These are my recollections of a life behind the iron curtain. I do not aim to give perfect and objective evaluation of anything, but to share my personal experiences and memories. It will explain why I just cannot get misty eyed over some ideas on the political left and why I loathe many ideas on the right.
This seems like a fitting theme for the beginning of a new year.
A few years ago somewhere around FtB I have said that “socialism doesn’t work” and I got immediately criticized for that statement. That day I learned that some people understand the word “socialism” to mean something different from what it means to me. Because when I say the word “socialism” without qualifiers, I mean the economic system that was practiced in the eastern bloc.
Central to the economy were so-called Five Year Plans, which right until the very end of the regime were touted as the bestest and greatest of things ever, a universal solution to every single economical problem there is. And as it is with universal solutions, it was everything but.
So how did it work? The head honchos of the Communist Party got together, looked at what the economy is doing – how much is produced of this, how much is produced of that, how many people work here and there – and then they have drawn a plan for next year delineating what shall be done in next five years – i.e. how much shall be produced of this, how much of that, and how many people will work doing it. This plan was really very detailed and specific, so not only how much steel ore shall be mined, but also how many cars will be produced, even how much of which agricultural products will be grown etc. The planing also included wages and all costs.
And, as the saying goes, the devil is in the details.
There is nothing inherently wrong in setting a specific long-term goal for yourself, for a company, for a country, or even a conglomerate of countries. The problem is too many and too specific goals. Any change of direction or rescheduling was only possible after the party’s say so, and that has proven too slow and sluggish in today’s world.
The results were twofold.
Firstly the economy could not react to demand for new goods. If during the five-year period a new product appeared for which there was demand, or a demand for an existing product increased unexpectedly, there was no room for meeting that demand. This was one of the reasons for the existence of “under the counter” goods that I mentioned previously. For some goods, like cars, there were waiting lists long many years, even decades. Some goods were sometimes scarce, and not only luxury goods, but even toilet paper and menstrual pads – when those appeared on the counters, they disappeared fairly quickly because everybody stocked up since you never knew when you will be able to buy them again. And people’s grumbling was of no consequence to the manufacturers, because as long as they met or slightly exceeded the plan, everything was officially hunky-dory.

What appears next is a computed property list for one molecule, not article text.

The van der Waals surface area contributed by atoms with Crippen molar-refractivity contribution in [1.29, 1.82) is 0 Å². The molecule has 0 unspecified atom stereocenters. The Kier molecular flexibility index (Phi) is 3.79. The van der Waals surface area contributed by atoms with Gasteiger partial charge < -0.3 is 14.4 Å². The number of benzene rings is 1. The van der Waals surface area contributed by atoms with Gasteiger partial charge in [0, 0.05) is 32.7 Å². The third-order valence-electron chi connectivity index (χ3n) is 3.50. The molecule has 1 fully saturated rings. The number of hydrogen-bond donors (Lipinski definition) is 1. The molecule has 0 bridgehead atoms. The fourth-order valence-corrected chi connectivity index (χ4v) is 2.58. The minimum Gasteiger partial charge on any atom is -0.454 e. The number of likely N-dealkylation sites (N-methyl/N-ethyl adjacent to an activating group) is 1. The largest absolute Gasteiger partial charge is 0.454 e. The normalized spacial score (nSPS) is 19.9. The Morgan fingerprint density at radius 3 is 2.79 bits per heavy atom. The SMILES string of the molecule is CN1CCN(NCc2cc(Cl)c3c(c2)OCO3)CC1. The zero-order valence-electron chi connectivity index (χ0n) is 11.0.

Secondly sometimes goods were produced even if there was no longer demand for them, because meeting the planned target was paramount. A huge waste of resources and manpower. And of course another cause for backwardness. Imagine in today’s world the quick transition from old cellphones to smartphones, which happened in a year. Under the five-year plan a goal would be set to produce X cellphones, so cellphones would be produced for five years, even if a year into the plan the invention of smartphone made them nearly obsolete.
This sluggishness was one of the reasons why the eastern bloc was unable to keep up with the west economically. But the regime had all the best answers and critics were not allowed to speak up, so the system was bone headedly used right until the very end, when the regime started to fall apart.
As a side note, I see similar thinking in today’s USA owned corporations. I have personal experience with two of them. The first one was trying to plan everything centrally, allotting manpower from top down according to the numbers in their theoretical tables and allowing little to no space for local decisions. This has led to a lot of problems and actual waste of money, because instead of workers contractors had to be hired for prolonged times – and in Europe, contractors are more expensive than employees, even when taking into account mandatory severance packages. HR manager tried to tell me otherwise, but when he found out that I can count he shut up and said that he knows that I am right, but the commands from USA say it has to be done like this, so he is doing it.
The second company pretends to give local managers some leeway without actually doing so, and in addition to that forces everybody to use one decision tool, a tool they think is the holy grail of all business tools, the bestest there is, the one solution to all problems. Unfortunately I am not allowed to criticize it or point out its many fold problems in the open, but I have done so to my supervisors, who agreed with me, but were powerless to do anything about it – because despite the pretense, there is still heavy top-down management style. I am very skeptical of everyone who says they have a universal solution. Universal solutions do not exist.